Employer Was Not Liable for Harassment of Transgender Woman

https://rss.shrm.org/link/22135/14766396/court-report-harassment-claim-transgender-woman.aspx

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​A transgender woman could not establish employer liability for a co-worker’s threatening statements and conduct that the employer investigated but could not immediately stop, or for retaliation, the 6th U.S. Circuit Court of Appeals ruled.

The plaintiff lived and presented as a man when starting to work for the city of Detroit in January 2016. About five months after starting the job, the plaintiff decided to undergo surgery to transition to a woman and asked for time off. The city supported the transition and the need for time off.

The plaintiff returned to work after the first of a series of medical procedures. The plaintiff’s supervisor revealed that someone filed a complaint alleging that the plaintiff had violated the dress code, but the supervisor stated that the plaintiff’s attire was appropriate. In July, the supervisor again told the plaintiff that another dress-code complaint was filed.

The plaintiff took medical leave at the end of October 2016 for an additional surgery and returned in December. On Dec. 14, the plaintiff’s office nameplate was defaced with the word “Mr.” scrawled on it. The plaintiff complained and, in response, the plaintiff’s supervisor and an administrative assistant removed, cleaned and replaced the nameplate. The plaintiff also complained of harassment to several HR professionals but allegedly received no response.

Two days later, someone delivered to the plaintiff’s desk a gift bag that contained a phallic sex toy and a handwritten note quoting a Bible verse against cross-dressing. The note also said, “We don’t wont (sic) people like you working here.” The plaintiff reported the gift bag and note and asked the city to install a lock on the office door and a camera to help identify the harasser.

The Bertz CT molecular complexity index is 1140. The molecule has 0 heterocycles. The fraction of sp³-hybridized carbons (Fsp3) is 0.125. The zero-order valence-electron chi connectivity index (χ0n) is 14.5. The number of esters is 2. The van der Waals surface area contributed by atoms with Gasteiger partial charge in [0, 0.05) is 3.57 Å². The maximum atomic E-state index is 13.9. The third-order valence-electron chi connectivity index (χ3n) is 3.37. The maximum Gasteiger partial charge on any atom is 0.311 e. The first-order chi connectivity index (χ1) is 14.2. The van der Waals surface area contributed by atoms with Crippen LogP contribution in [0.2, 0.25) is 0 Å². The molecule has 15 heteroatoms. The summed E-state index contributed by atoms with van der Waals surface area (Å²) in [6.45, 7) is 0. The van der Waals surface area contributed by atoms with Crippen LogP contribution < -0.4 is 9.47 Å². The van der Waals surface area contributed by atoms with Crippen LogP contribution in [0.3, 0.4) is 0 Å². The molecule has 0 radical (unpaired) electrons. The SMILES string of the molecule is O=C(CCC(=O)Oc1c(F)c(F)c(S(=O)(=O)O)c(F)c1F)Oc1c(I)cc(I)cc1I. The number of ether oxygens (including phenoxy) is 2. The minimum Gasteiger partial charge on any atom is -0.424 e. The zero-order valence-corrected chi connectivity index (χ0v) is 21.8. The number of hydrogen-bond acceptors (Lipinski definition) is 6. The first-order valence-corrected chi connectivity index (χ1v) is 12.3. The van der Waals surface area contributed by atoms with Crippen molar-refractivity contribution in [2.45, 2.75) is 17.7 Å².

That same day, the city asked employees to provide a handwriting sample and told employees the city had a zero-tolerance harassment policy that could result in termination. An HR professional examined the handwriting samples but was unable to conclude whether any matched the note. The city interviewed employees but no one admitted to involvement.

At the end of February, the city sent the plaintiff its report concluding it could not identify who had defaced the nameplate and left the gift bag. The report recommended that a lock and camera be installed but neither were installed despite the plaintiff’s requests.

On May 8, 2017, the plaintiff received a typed note quoting a Bible verse commanding execution of homosexuals and reported it as a death threat. The plaintiff learned that a nearby co-worker in accounting made the earlier dress-code complaints. The plaintiff suspected that the co-worker might be the harasser but did not tell HR or the city.

The plaintiff asked to stay home, but the request was denied. Less than two weeks later, a threatening typed note was placed on the plaintiff’s office door. The plaintiff again complained to HR and to federal and state equal employment opportunity agencies and told HR that the co-worker in accounting was likely to blame. The city did not interview the co-worker, and the plaintiff was moved to a new office so that locks and cameras could be installed in the plaintiff’s office.

Later that year, an HR professional discovered that the co-worker had previously viewed the plaintiff’s Facebook page in the office and made disparaging comments. The city suspended the co-worker for three days and moved him away from the plaintiff. The harassment finally stopped.

During the course of the harassment, the plaintiff’s supervisor complained of the plaintiff’s attendance and would not allow the plaintiff to have the office door closed during work hours. The plaintiff complained to HR, and the complaint was shared with the supervisor.

The supervisor left the city’s employment five months later, and the plaintiff applied for the position. The city selected someone else for the position. The plaintiff claimed this new supervisor gave poor reviews and engaged in other acts of retaliation.

The plaintiff filed a federal lawsuit against the city, claiming sexual harassment and retaliation. The city moved for summary judgment, which the district court granted.

On appeal, the 6th Circuit determined that the city had fulfilled its duty to investigate the acts of harassment, even though it did not find the perpetrator. It further found that the plaintiff could not establish retaliation by the city because the decision not to promote her occurred months after the complaints were made and the plaintiff presented no other evidence of causation.

Doe v. City of Detroit, 6th Cir., No. 20-2029 (June 10, 2021), petition for en banc rehearing denied (July 28, 2021).

Professional Pointer: While the law governing harassment generally requires employers to make good-faith efforts to end harassment, it will not penalize an employer when it does not discover the identity of an unknown harasser.

Jeffrey Rhodes is an attorney with McInroy, Rigby & Rhodes LLP in Arlington, Va.

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